Violence on Transit Has Increased Post-pandemic, Police and Union Officials Say


Violence on public transit and in city spaces across Canada has increased since the COVID-19 pandemic, Calgary police Chief Mark Neufeld said in relation to a spate of assaults in his city as well as Edmonton, Metro Vancouver and Toronto.

Neufeld said he’s talked to his counterparts in other cities and it’s hard to know what’s driving the violence, but calls related to mental health have been on the rise.

“There has been a post-pandemic impact that I don’t know that we fully understand,” he told a news conference on Thursday.

“But it’s manifesting itself in public spaces across the country and I think we’ve gone as far down this dark road as we are prepared to go.”

Neufeld said everyone hoped things would return to normal post-pandemic, and governments have been making investments in mental health supports.

“I just don’t think it’s taken effect just yet. I think there’s a lot of promise with respect to a lot of the policies,” he said. “But what we’ve seen is an entrenchment of violence and individuals who are resistant to the services right now.”

Neufeld said Calgary remains a safe city and statistically, there has not been a large increase in violent crime. In fact, he said, there have been fewer shootings this year than the same time last year.

His comments come after a series of violent incidents in cities in Ontario, B.C. and Alberta, including Calgary, where someone was stabbed on a bus Thursday and a shooting on a bus left a man injured on Wednesday.

In Edmonton, police said a 48-year-old man was sitting by himself at a bus stop on Thursday when someone approached from behind and stabbed him in the back.

The Alberta government announced last week that 100 additional street-level police officers would be hired over the next 18 months, with most of them deployed in Edmonton and Calgary in response to the rising violence.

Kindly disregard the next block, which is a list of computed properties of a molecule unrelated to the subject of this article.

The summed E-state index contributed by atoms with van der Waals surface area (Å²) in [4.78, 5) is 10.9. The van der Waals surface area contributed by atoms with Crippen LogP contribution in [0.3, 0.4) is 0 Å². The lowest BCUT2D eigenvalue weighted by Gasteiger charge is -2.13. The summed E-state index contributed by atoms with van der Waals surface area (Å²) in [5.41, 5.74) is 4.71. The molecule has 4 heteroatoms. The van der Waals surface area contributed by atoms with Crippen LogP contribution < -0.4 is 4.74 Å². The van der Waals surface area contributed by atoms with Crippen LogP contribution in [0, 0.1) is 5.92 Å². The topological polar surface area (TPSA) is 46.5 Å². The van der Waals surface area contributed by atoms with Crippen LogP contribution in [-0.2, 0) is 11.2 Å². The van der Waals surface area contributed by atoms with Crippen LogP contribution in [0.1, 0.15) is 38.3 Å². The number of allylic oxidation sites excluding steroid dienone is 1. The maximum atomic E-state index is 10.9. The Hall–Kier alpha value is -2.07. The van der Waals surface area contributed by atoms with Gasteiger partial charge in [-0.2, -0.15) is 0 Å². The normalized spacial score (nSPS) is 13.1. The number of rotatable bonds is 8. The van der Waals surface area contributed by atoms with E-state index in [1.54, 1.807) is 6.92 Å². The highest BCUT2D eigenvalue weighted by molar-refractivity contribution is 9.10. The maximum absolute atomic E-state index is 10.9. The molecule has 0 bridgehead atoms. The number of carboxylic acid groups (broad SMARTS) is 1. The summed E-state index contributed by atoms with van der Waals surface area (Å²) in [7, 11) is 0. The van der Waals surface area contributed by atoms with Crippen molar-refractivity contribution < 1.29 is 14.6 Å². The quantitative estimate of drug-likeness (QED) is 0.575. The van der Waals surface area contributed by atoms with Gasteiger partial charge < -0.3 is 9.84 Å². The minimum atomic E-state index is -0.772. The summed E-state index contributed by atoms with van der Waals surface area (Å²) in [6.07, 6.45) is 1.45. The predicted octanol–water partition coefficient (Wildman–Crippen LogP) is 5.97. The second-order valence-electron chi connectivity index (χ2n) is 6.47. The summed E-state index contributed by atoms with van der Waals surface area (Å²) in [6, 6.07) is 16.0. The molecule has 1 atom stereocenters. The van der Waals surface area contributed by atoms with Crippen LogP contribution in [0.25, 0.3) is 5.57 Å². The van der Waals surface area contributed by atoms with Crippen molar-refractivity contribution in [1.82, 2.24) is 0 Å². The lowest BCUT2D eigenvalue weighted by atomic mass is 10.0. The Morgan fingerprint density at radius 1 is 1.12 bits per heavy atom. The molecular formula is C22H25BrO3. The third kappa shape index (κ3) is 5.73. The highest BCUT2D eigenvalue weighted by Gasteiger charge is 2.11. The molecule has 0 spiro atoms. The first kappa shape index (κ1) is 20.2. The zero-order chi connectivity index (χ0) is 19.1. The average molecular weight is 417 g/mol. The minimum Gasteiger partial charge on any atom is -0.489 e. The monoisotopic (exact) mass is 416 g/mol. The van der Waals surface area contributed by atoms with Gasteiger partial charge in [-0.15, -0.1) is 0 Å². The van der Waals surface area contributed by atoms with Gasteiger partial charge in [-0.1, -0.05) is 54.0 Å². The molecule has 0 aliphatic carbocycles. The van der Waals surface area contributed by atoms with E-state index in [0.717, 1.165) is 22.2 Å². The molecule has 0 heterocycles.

In B.C., a 17-year-old boy was stabbed to death on a bus in Surrey on Tuesday.

A director with the union representing Metro Vancouver transit operators said their members have seen an increase in violence in the aftermath of the pandemic.

Gavin McGarrigle, the western regional director for Unifor, said in an interview there’s a sense of “lawlessness” aboard buses that will require a “culture shift” to fix.

That shift would require a more visible, consistent presence of transit police and security personnel on board buses, not just at hubs, he said Thursday.

McGarrigle said it was “infuriating” to hear Metro Vancouver Transit Police saying this week they cover 1,800 kilometres square, so enforcement must be targeted.

The region’s public transit system is “the backbone of our economy and saying you don’t have enough resources to make sure the passengers and the workers feel safe is like saying you’re putting buses on the road with no tires,” he said.

The lack of security has created a sense that buses are “almost like a lawless environment,” McGarrigle said.

Metro Vancouver Transit Police say officers are deployed throughout the system based on intelligence reports and crime statistics.

Premier David Eby said Thursday that police have stepped up their patrols on buses and trains after the 17-year-old was killed this week.

The teenager’s death is every parent’s nightmare, he said.

Public Safety Minister Mike Farnworth is reaching out to transit authorities and police to see if more resources are needed to ensure safety, Eby said.

The teen’s death was “horrific,” said McGarrigle, who’s concerned that any increased security presence, specifically aboard buses, will fade away again.

“Our members are traumatized, the passengers are affected, and this overall feeling of an unsafe system is really counter to what all levels of government have been trying to do in Vancouver in building that world-class system,” McGarrigle said.

With transit ridership recovering from the pandemic and expanded bus service planned for the region, he said the union wants safety concerns addressed head on.

The death was the second serious stabbing in two weeks aboard a bus in Surrey. The first victim, whose throat was slashed on April 1, is now recovering at home.

The suspect in the attack on the teenager has not yet been arrested and Eby encouraged anyone with information or dashcam footage to come forward.

“This is a profoundly concerning incident,” Eby said.

“It is absolutely vital that people be able to get to work, school and to do fun things around the community on transit and not have concerns about their safety when doing so. That’s a goal that we have and that’s something that all British Columbians deserve.”

Source: CTV News